Difference between revisions of "Drugs"
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* [http://www.maps.org/ MAPS] - Multidisciplinary Association for Psychedelic Studies
* [http://www.maps.org/ MAPS] - Multidisciplinary Association for Psychedelic Studies
Latest revision as of 21:06, 8 September 2019
- 1 General
- 2 Supplements
- 3 Healing
- 4 Psychoactive
- 5 Pain killers
- 6 Smoking
- 7 Beta blockers
- 8 Benzodiazepine
- 9 Imidazopyridine
- 10 Amphetamine
- 11 Stimulant
- 12 Empathogen-entactogen
- 13 Dissociative
- 14 Hallucinogen
- 15 to sort
- 16 Research chemicals
- 17 Nootropics
- 18 Aphrodisiacs
- 19 Sleep
See also Being#Drugs 2 (to merge with)
- WP: International Council for Harmonisation of Technical Requirements for Pharmaceuticals for Human Use - ICH is a project that brings together the regulatory authorities of Europe, Japan and the United States and experts from the pharmaceutical industry in the three regions to discuss scientific and technical aspects of pharmaceutical product registration. The purpose of ICH is to reduce or eliminate the need to duplicate the testing carried out during the research and development of new medicines by recommending ways to achieve greater harmonisation in the interpretation and application of technical guidelines and requirements for product registration. Harmonisation would lead to a more economical use of human, non-human animal and material resources, and the elimination of unnecessary delay in the global development and availability of new medicines while maintaining safeguards on quality, safety, and efficacy, and regulatory obligations to protect public health.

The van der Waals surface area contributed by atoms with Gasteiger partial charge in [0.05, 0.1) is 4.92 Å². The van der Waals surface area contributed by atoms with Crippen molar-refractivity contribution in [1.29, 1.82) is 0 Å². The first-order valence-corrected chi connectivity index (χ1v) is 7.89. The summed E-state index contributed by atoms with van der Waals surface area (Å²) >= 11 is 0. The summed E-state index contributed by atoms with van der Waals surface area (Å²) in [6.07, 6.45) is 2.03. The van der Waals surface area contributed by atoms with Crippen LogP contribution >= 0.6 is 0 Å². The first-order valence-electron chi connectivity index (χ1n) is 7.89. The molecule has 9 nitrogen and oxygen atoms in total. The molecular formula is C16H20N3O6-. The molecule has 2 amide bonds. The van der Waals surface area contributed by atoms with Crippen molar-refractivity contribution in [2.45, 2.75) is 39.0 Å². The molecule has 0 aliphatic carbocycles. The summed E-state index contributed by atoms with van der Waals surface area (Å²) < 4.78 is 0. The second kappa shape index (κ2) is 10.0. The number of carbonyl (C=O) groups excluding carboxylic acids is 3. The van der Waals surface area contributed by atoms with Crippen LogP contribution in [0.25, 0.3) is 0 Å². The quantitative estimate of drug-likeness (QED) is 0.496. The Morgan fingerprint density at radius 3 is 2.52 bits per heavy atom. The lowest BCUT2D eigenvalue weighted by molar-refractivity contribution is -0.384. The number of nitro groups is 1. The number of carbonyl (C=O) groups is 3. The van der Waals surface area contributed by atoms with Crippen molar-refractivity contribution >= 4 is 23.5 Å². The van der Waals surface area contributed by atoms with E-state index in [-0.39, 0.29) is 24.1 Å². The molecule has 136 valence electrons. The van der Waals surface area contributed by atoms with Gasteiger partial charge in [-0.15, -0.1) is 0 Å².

- What's In My Baggie? - Documentary
- https://en.wikipedia.org/wiki/EC50 - refers to the concentration of a drug, antibody or toxicant which induces a response halfway between the baseline and maximum after a specified exposure time. It is commonly used as a measure of drug's potency.
- The Likely Cause of Addiction Has Been Discovered, and It Is Not What You Think - Addiction - "It's not you. It's your cage. ... the opposite of addiction is not sobriety. It is human connection."
- http://i.imgur.com/SZBL4.png - drugs explained as shapes
- http://www.sciencedirect.com/science/article/pii/S2225411014000431 Efficacy of Dragon's blood cream on wound healing: A randomized, double-blind, placebo-controlled clinical trial
"At the end of trial, there was a significant difference in the mean duration of wound healing between the two groups (p = 0.0001). The phenolic compounds and the alkaloid taspine, which exist in Dragon's-blood resin, are probably the main reasons for the wound healing property of this plant. Being natural accessible, safe, and affordable makes Dragon's blood cream, a good choice for addition to the wound healing armamentarium."
- https://en.wikipedia.org/wiki/Anti-inflammatory - refers to the property of a substance or treatment that reduces inflammation or swelling. Anti-inflammatory drugs make up about half of analgesics, remedying pain by reducing inflammation as opposed to opioids, which affect the central nervous system.
- https://en.wikipedia.org/wiki/Opioid_receptor - a group of inhibitory G protein-coupled receptors with opioids as ligands. The endogenous opioids are dynorphins, enkephalins, endorphins, endomorphins and nociceptin. The opioid receptors are ~40% identical to somatostatin receptors (SSTRs). Opioid receptors are distributed widely in the brain, and are found in the spinal cord and digestive tract.
- Electronic cigarettes - miracle or menace? - get you off tobacco, not off of nicotine